David Brooks, based in the United States, wrote in the progressive Mexican La Jornada newspaper. “There are weeks,” he wrote in February, “when one cannot report from the United States rationally about what frequently is, objectively, a mosaic of craziness. If one does so, there is the suspicion is that it’s only because one has ended up as another inmate in the madhouse.”

He had examples:

·       Congressional leaders are refusing to ban assault weapons, ostensibly because public support for prohibition had fallen from 52 to 43 percent. Public approval for Congress remains steady at 12 percent.

·       In an interview, James Goodale, New York Times lawyer in 1971 when the Pentagon Papers were released, opined that press freedoms are now “antediluvian, conservative, retrograde – worse than under Nixon.”

·       A new report indicated that Halliburton Corporation, once headed by former Vice President Dick Cheney, benefited from the U.S. invasion of Iraq to the tune of $39.5 billion.

·       The Obama administration appointed nuclear scientist Ernest Morits as Secretary of Energy. Big energy corporations financed his research. He was their consultant and served on their boards of directors.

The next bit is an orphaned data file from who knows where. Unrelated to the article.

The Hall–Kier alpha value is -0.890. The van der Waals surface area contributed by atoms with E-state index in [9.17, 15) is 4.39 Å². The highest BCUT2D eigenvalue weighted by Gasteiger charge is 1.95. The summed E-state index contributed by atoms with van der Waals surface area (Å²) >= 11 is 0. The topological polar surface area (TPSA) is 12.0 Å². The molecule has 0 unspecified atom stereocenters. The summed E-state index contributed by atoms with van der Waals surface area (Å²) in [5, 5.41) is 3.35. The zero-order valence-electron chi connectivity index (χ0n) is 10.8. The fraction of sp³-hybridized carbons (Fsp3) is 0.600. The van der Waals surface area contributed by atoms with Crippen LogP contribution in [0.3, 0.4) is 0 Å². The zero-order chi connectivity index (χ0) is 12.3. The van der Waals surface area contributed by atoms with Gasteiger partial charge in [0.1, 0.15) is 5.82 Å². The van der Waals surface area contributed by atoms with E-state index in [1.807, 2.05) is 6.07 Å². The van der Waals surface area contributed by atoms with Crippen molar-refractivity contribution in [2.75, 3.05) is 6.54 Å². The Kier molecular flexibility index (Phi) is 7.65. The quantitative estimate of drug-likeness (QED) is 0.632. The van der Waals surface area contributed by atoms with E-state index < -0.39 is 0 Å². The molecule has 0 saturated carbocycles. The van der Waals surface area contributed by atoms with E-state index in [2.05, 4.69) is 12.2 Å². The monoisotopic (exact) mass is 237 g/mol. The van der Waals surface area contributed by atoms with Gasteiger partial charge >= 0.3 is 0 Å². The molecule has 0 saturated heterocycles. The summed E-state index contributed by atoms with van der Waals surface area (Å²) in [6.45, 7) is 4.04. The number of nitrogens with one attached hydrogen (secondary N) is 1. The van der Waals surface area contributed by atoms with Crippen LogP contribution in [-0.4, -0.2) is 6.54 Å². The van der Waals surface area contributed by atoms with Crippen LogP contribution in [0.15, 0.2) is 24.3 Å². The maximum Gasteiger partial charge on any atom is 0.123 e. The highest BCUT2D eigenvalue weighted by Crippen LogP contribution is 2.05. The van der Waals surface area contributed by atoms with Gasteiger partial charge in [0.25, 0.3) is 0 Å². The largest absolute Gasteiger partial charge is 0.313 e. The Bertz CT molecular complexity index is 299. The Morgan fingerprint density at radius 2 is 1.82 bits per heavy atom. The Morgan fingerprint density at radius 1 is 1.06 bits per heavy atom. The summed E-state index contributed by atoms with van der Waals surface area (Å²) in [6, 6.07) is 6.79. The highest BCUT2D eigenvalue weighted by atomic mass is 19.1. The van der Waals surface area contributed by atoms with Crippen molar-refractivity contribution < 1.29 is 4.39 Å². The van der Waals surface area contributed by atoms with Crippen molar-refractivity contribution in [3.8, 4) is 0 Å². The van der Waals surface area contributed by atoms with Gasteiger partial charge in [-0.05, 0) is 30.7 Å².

·       Mayor Rahm Emanuel announced that 80 Chicago public schools would be closed because of a municipal budget deficit. Yet, as in other cities closing schools, ample funds are available for establishing new charter schools.

·       “In this climate of austerity, there are also funds to build more prisons.” The U.S. penitentiary system costs $70 billion in public funds annually.  “States spend almost as much on prisons as on universities,” Brooks observed.

He concluded: “All this and much more are reported as if it were more or less normal. Craziness has been turned into something normal. But surely such information is classified as secret for the good of all of us inside the madhouse.”

Brooks may gain points for the picturesque way he characterizes political turmoil. Certainly the business at hand is serious enough, however, to warrant exploration into why things go wrong and what to do to fix them. Instead he invokes a relic of medical history, the “madhouse,” to dramatize catastrophe that is mysterious and without a ready cure.

But a famous scientist long ago succeeded in explaining and offering a solution for another dangerous medical scenario as mysterious as the one Brooks puts forth. That his solution was political suggests rational political analysis may still be possible, even now.

At the request of the Prussian government in 1848, pathologist and cell biologist Rudolf Virchow submitted a report on a typhus epidemic then ravaging the half a million people living in Prussian – occupied Upper Silesia, many of them miners and weavers. The death toll was comparable to the calamitous 1848 famine in Ireland. In one district 10 percent of the population had died from typhus or starvation in one year.

Little else was certain. The idea that microbes caused human illness was not well established, and antibiotic treatment was a century away. Nevertheless Virchow, looking at demographic and sociologic data, found that cause and cure lay in the political realm. Adverse social conditions were to blame, particularly extreme poverty, worker oppression, social stratification, and isolation.  He recommended “full and unlimited democracy.”